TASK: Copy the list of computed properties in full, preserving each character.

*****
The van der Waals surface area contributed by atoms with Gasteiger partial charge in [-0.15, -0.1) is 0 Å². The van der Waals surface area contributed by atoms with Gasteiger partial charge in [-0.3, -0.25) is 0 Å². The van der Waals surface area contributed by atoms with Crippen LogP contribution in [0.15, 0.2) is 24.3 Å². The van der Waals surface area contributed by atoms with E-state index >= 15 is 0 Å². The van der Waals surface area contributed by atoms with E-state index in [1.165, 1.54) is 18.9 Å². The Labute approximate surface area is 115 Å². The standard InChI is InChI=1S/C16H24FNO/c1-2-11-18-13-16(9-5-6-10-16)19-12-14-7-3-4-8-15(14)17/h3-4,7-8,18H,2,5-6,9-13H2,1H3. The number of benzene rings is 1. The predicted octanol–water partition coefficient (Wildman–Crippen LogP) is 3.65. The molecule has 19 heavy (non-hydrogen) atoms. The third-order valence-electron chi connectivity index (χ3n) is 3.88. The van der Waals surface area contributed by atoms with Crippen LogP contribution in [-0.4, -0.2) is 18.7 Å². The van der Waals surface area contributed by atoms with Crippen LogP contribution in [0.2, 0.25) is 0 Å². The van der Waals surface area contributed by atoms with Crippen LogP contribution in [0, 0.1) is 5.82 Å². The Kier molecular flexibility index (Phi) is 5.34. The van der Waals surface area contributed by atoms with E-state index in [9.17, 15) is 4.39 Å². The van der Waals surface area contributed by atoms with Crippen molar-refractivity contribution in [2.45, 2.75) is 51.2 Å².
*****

The van der Waals surface area contributed by atoms with Gasteiger partial charge in [-0.15, -0.1) is 0 Å². The van der Waals surface area contributed by atoms with Gasteiger partial charge in [-0.3, -0.25) is 0 Å². The van der Waals surface area contributed by atoms with Crippen LogP contribution in [0.15, 0.2) is 24.3 Å². The van der Waals surface area contributed by atoms with E-state index >= 15 is 0 Å². The van der Waals surface area contributed by atoms with E-state index in [1.165, 1.54) is 18.9 Å². The Labute approximate surface area is 115 Å². The standard InChI is InChI=1S/C16H24FNO/c1-2-11-18-13-16(9-5-6-10-16)19-12-14-7-3-4-8-15(14)17/h3-4,7-8,18H,2,5-6,9-13H2,1H3. The number of benzene rings is 1. The predicted octanol–water partition coefficient (Wildman–Crippen LogP) is 3.65. The molecule has 19 heavy (non-hydrogen) atoms. The third-order valence-electron chi connectivity index (χ3n) is 3.88. The van der Waals surface area contributed by atoms with Crippen LogP contribution in [-0.4, -0.2) is 18.7 Å². The van der Waals surface area contributed by atoms with Crippen LogP contribution in [0.2, 0.25) is 0 Å². The van der Waals surface area contributed by atoms with Crippen LogP contribution in [0, 0.1) is 5.82 Å². The Kier molecular flexibility index (Phi) is 5.34. The van der Waals surface area contributed by atoms with E-state index in [9.17, 15) is 4.39 Å². The van der Waals surface area contributed by atoms with Crippen molar-refractivity contribution in [2.45, 2.75) is 51.2 Å².